As Eye On Annapolis and The Capital are reporting, the Westfield Annapolis Mall is for sale (again). This should come as no surprise given the changes in the retail scene over the last 20 years, the 2007 economic crisis and the latest effects of the COVID-19 pandemic. The big question is “Now What”?
The place was always unremarkable, but the 2007 expansion was terrible. The second parallel hallway is only accessible through another store – I think of it as the Harry Potter “Room of Requirement” because you don’t know it’s there unless you know it’s there – and the bolted on additional parking garages on the perimeter made it an ugly hodgepodge mess. Clearly this mall is failing and we are seeing the quintessential glide slope: the retail starts “filtering” where the national top tier tenants leave and are replaced by national discounters followed by local retailers followed by bankruptcy because the rents aren’t high enough. This trajectory is written about at length by my fellow and extremely insightful blogger over at American Dirt. That along with the fact that these buildings were not designed for other uses such as residential and would way too expensive to retrofit them to be anything except a mall, I think something different needs to happen. Rick Huztell had an interesting take in his new platform Meanwhile, In Annapolis. I think he’s onto something.
And what about the mall? Would I buy it if I had a spare billion or so laying around?
Yes. Because I don’t think it’s done yet.
The Annapolis Mall has constantly redefined itself since it joined Montgomery Ward on the site of the old WB&A Railroad Bestgate Station in 1980. It’s not ready to be carved up and redeveloped, although that day could still come. But not today.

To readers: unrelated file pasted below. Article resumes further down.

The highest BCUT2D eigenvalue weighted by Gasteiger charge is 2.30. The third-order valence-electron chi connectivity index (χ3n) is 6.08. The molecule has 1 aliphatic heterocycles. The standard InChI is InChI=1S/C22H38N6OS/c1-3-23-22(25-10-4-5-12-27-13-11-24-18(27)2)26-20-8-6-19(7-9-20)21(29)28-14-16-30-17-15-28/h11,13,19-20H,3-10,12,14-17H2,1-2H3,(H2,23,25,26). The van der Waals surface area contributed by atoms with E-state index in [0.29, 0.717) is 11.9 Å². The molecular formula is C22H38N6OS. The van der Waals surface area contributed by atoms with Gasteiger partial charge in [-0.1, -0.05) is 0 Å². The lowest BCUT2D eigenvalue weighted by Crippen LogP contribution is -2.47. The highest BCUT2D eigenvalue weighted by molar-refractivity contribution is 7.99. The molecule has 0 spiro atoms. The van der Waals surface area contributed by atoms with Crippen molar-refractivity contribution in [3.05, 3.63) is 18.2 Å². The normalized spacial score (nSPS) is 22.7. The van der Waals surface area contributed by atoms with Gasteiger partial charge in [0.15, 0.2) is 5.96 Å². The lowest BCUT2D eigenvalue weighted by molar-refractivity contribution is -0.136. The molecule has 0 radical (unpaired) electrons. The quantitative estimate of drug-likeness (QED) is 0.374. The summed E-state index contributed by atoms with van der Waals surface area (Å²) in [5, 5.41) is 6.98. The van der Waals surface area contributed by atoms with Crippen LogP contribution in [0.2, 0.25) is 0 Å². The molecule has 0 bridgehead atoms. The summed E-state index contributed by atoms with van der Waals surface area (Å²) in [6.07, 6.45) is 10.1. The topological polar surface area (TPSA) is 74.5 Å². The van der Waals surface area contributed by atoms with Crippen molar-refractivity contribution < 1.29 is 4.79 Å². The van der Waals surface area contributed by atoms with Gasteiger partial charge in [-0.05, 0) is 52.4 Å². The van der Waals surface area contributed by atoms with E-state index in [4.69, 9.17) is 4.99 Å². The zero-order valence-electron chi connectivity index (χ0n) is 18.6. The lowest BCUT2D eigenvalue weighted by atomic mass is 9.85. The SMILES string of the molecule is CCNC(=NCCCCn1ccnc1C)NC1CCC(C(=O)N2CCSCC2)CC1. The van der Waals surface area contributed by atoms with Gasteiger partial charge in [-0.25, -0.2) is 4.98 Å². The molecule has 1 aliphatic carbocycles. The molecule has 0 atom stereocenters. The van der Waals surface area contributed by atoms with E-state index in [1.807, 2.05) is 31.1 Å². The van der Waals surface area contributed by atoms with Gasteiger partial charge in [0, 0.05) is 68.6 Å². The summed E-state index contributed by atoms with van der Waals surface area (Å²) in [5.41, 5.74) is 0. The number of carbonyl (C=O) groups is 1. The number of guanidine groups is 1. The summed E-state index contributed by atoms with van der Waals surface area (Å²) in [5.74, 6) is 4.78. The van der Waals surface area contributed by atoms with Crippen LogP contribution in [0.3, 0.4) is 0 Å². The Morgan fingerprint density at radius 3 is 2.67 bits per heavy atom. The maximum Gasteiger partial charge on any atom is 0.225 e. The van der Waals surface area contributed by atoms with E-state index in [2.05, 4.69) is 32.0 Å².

While I agree with him “not today” I do think this mall is done sooner rather than later. Not only is the design terrible as noted above, the US has at least a billion square feet of excess retail space and even if it were to fill with low rent retail stores as is the latest incarnation the Beltway Plaza Mall in Greenbelt, there is just not enough demand for the space we have. We can see this everywhere in this area as there are many vacancies in all typologies, new developments like Annapolis Town Center, autocentric strip development like along upper West Street and in traditional downtowns like Annapolis. What we desperately need is residential development. But we don’t need more “Smart Growth” (ie another Parole Town Center). Sorry Mr. Glendening, while I agree with the goals of Smart Growth America at a 10,000 foot view, I greatly disagree with their concept of implementation because it creates just somewhat newer versions of malls, the so-called town centers which as I have described are just inside out malls. We need traditional, real, mixed use neighborhoods with a variety of housing options at a variety of price points, all the stuff that was built before World War II. Locally, we have West Annapolis, Eastport, Germantown/Homewood and Murray Hill that have withstood the test of time; all the places that are loved in the city, and as such are in high demand and hard to afford. Unfortunately, we don’t have enough of what people really like so it ends up being expensive. You know, macro economics 101, supply and demand…